Skill shortages are costing the UK £10bn – and will continue to constrain growth

 
Andrew Sentance
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Is this the recovery in the UK being held back by skill shortages? (Source: Getty)
Is this the recovery in the UK being held back by skill shortages? There is growing evidence that this is the case.
The headlines from Wednesday’s labour market statistics focused on a very slight rise in unemployment – 10,000 over the past three months.
But over the same period, recorded vacancies went up by 5,000. The rise in unemployment over the past three months could have been halved if employers had not found it more difficult to find the workers they needed.
Data released on Wednesday by the Bank of England confirms the same picture. The Bank employs a network of Agents who visit about 8,000 companies around the country once a year.
Their reports show that, in July and August, the percentage of companies reporting recruitment difficulties is the highest since 2005 (the start of the current data series).
Companies find it difficult to recruit workers for a range of different reasons.
One could be that wages are too low and jobs are unattractive. But employers have the scope to address this problem themselves and that is now happening. Wage growth is picking up – averaging 3.4 per cent in the private sector in the latest three months.
The other main reason for recruitment difficulties is the shortage of key skills. This is a growing problem for the British economy. Since the mid-1970s, the CBI has been surveying skill shortages in manufacturing in its Industrial Trends Survey.
The average responses in the most recent five surveys show a level of skill shortages not seen since the Lawson boom in the late 1980s, when the economy overheated and inflation took off.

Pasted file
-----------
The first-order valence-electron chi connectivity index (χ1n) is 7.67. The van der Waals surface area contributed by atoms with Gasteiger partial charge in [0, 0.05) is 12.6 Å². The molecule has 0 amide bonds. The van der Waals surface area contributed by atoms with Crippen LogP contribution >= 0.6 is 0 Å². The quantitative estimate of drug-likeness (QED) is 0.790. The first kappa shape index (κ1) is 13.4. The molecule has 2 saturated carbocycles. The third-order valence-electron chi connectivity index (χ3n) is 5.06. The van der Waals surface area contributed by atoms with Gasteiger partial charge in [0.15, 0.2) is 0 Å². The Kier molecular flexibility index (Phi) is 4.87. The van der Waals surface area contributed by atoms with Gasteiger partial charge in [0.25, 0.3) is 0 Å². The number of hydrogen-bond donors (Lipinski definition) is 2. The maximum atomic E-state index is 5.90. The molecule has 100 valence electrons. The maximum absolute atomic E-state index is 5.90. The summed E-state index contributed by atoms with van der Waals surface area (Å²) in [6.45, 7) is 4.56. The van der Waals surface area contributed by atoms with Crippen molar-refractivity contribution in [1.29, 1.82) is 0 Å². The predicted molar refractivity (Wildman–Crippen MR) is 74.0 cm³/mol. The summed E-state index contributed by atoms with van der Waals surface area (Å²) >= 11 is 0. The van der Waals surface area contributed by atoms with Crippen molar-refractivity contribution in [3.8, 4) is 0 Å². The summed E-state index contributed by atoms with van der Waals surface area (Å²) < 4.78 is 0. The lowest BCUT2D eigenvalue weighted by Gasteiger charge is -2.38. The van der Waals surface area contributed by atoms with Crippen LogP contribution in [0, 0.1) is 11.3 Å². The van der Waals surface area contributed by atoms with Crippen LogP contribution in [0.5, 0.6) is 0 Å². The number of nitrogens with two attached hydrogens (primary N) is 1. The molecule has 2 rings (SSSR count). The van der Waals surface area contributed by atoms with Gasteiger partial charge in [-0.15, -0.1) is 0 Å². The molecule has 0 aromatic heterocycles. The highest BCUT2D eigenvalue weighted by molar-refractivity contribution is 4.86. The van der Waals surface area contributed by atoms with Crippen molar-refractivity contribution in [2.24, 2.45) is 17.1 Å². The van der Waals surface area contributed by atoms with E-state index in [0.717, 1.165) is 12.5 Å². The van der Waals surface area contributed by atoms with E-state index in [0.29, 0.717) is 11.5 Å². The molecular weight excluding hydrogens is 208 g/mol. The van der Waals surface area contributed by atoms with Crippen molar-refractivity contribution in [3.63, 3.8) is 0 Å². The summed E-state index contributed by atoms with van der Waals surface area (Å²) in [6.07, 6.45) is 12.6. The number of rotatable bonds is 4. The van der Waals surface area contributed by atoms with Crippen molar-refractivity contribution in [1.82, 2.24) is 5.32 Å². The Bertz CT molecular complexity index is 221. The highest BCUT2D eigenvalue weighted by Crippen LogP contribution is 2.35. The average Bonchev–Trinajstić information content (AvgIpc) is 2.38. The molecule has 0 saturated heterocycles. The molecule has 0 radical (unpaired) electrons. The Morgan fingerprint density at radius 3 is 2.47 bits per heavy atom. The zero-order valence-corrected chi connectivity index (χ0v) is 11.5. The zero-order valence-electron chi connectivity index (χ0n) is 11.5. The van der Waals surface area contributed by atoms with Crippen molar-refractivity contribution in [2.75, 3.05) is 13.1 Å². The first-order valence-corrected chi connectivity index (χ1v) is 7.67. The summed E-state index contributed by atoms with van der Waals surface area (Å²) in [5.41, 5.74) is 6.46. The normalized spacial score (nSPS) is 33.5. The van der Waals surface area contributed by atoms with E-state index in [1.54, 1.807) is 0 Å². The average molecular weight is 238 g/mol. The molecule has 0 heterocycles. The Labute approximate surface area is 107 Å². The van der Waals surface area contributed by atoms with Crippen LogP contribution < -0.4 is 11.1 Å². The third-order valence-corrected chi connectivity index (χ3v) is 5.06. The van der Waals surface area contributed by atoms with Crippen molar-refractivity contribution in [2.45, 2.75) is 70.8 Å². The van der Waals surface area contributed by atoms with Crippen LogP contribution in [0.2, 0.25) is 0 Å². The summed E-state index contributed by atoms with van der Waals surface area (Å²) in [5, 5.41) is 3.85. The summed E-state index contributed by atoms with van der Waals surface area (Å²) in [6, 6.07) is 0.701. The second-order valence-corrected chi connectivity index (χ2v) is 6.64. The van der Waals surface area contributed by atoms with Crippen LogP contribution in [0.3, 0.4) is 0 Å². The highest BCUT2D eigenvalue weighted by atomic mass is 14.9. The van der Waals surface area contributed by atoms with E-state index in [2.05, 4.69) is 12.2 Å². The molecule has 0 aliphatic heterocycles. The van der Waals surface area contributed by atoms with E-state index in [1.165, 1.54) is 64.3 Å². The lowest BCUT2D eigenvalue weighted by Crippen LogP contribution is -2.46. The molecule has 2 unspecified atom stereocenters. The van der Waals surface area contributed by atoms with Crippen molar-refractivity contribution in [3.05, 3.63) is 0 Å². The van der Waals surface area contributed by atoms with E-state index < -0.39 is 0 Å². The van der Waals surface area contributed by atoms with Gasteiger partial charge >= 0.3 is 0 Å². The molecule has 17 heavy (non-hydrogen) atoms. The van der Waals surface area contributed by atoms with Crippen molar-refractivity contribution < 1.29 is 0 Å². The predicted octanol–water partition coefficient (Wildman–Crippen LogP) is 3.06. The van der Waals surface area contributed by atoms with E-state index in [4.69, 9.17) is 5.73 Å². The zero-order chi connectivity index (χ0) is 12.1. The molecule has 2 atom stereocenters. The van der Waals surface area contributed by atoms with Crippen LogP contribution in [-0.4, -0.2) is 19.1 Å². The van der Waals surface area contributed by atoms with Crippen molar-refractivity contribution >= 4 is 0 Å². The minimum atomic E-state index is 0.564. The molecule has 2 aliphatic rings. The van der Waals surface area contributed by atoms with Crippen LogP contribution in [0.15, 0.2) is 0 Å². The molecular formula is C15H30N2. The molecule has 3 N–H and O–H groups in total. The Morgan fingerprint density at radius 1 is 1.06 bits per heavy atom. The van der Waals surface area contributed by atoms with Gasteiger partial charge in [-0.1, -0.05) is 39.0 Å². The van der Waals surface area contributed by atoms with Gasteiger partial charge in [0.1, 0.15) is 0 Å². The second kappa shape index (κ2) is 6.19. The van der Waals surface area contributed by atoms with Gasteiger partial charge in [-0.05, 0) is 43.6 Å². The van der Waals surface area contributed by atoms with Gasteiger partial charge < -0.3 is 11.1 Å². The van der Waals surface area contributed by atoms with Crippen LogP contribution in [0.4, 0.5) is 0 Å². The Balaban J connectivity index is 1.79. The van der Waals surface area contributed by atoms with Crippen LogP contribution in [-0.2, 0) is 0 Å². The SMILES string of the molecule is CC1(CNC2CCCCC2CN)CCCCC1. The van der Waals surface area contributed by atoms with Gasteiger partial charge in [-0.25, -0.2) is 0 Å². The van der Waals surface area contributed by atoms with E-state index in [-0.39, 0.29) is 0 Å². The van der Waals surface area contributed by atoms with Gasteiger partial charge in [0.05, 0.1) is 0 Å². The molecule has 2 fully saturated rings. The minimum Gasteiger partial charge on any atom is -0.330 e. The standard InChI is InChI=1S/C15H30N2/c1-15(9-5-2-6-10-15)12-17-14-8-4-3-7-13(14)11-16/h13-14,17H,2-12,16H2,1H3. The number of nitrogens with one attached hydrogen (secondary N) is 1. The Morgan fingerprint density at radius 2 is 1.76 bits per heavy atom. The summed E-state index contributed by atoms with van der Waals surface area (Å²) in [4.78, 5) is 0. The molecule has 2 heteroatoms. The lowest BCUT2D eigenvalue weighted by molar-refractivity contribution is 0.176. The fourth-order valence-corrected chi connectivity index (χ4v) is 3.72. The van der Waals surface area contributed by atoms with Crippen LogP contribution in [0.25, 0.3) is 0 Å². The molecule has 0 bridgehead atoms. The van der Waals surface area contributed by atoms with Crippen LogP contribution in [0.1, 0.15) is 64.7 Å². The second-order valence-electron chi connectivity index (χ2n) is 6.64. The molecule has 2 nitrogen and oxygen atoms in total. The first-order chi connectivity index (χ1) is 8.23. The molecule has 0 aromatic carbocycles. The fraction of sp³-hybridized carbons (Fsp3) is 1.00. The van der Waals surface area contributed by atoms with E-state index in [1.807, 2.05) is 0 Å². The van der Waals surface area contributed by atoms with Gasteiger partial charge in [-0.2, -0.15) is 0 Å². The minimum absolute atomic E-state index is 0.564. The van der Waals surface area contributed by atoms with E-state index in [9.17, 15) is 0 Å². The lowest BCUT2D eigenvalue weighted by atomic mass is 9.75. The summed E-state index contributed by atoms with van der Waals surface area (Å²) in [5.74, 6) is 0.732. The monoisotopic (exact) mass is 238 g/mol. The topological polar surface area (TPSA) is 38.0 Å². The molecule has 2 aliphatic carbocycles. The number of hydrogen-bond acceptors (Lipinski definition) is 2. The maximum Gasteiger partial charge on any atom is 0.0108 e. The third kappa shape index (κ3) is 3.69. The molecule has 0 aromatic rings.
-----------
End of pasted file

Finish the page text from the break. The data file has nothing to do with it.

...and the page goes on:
The construction industry is another sector reporting acute skill shortages.
The Federation of Master Builders reported over the summer that about half of its small and medium-sized building firms were struggling to recruit bricklayers. Carpenters, joiners, site managers and supervisors were also in short supply.
Skill shortages pose a real cost to the UK economy. Between 2001 and 2014, the number of unfilled vacancies averaged about 570,000.
The current figure is 740,000. If these extra 170,000 vacant jobs could be filled at average wages, UK GDP would be £10bn higher in 2015. That is a sobering thought and a challenge to action.
For the UK, skill shortages are not predominantly caused by a lack of highly skilled and educated workers – where we can recruit internationally and draw on our world-class universities. It is more due to a lack of basic technical skills.
This is a longstanding problem. The government is to be credited for recognising this issue and promoting a new regime of apprenticeships. Local Enterprise Partnerships should also help match the provision of skills to economic requirements.
But the economic data suggests we are struggling to catch up with emerging skill shortages.
So the future growth of the UK economy will depend on our ability to overcome this key constraint.

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